Cage of Eden Volume One is a manga by Yoshinobu Yamada, and it was published in North America by Kodansha Comics in 2011. The series is rated “OT” for ages 16 and up; after reading this volume, I would agree with this rating.
Cage of Eden Volume 1
Written by: Yoshinobu Yamada
English Publisher: Kodansha Comics
Release Date: August 23, 2011
A high school student named Akira Sengoku and his classmates are on a plane returning from their class trip. They suddenly feel a tremor on the plane, and the plane’s monitors and instruments start going haywire. The plane starts falling, and Akira sees something unusual before losing consciousness.
When Akira awakens, he finds that he’s not in the plane and is lying on the ground in a jungle. He notices animals he’s never seen before, and also discovers he can’t call for help due to not having a cell phone signal. After some wandering he finds his brainy classmate, Shiro Mariya. He also finds one of the flight attendants and rescues her from one of the animals. Later, Shiro uses his laptop to access his files; they discover that the animals they’ve been seeing are all supposed to be extinct. He also finds that the island they’re von doesn’t appear on any of his maps.
As they explore, they have to deal with the various creatures that they encounter. They find the plane but there doesn’t appear to be anyone inside of it. Upon closer examination, they find the corpse of the pilot. They also find a video camera that belongs to Akira’s friend, Makoto Morita. They find a file that chronicles what happened on the plane after it crashed, and it chronicles the chaos and mass hysteria that developed. They also find Akira’s friend Rion hiding im the crew bunks in the ceiling; she fills them in on things they couldn’t see in the video.
As I read this volume, I was definitely getting a Lord of the Flies vibe from it. There are some differences, such as the fact that the students are co-ed instead of simply being boys, the fact that these characters appear to have somehow gone to some nonexistent island that’s inhabited by extinct creatures, and Cage of Eden seems to be more violent than Lord of the Flies was.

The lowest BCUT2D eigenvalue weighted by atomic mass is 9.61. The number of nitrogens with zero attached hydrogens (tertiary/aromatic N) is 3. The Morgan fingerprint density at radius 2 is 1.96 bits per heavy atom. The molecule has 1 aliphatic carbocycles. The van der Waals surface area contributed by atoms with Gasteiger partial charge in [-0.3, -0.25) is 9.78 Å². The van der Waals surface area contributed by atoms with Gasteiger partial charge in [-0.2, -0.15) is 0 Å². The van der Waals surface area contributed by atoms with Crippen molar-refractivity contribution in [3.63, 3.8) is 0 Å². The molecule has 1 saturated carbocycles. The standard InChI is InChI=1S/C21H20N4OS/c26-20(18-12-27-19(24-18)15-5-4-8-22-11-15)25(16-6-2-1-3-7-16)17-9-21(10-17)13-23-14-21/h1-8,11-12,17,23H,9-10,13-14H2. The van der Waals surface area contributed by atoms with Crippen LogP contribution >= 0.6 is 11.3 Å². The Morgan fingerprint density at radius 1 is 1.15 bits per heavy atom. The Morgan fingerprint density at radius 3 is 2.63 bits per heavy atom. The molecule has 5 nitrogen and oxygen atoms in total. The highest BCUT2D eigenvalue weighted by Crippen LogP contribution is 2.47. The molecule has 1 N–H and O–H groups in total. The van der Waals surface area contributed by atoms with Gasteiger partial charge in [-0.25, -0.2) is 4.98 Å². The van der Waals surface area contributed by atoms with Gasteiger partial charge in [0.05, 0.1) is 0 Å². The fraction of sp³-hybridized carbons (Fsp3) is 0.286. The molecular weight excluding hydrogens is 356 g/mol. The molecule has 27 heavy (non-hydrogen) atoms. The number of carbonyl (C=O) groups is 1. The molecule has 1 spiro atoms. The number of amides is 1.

Cage of Eden also seems to have some reliance on “fanservice.” In Volume One, there were a couple of panty shots, as well as some hinted at or blatant nudity; however, when a woman’s breasts are shown in this volume, there are no nipples. I don’t know if it was that way in the original Japanese version, or if this was editing done to the art for the American release.
This is the second manga series I’ve sampled over the past year that seems to have taken some inspiration from Lord of the Flies. Between Limit and Cage of Eden, I’d have to say that I liked Limit a little better. It’s not necessarily a bad story, but at this point, I’m not in a hurry to track down the second volume of Cage of Eden in order to find out what happens next.
Personally, I think that Cage of Eden is a manga series that will be best enjoyed by readers who appreciate survival stories that include violence and fan service.
I wrote this review after reading a copy of Cage of Eden Volume One that I checked out through the King County Library System.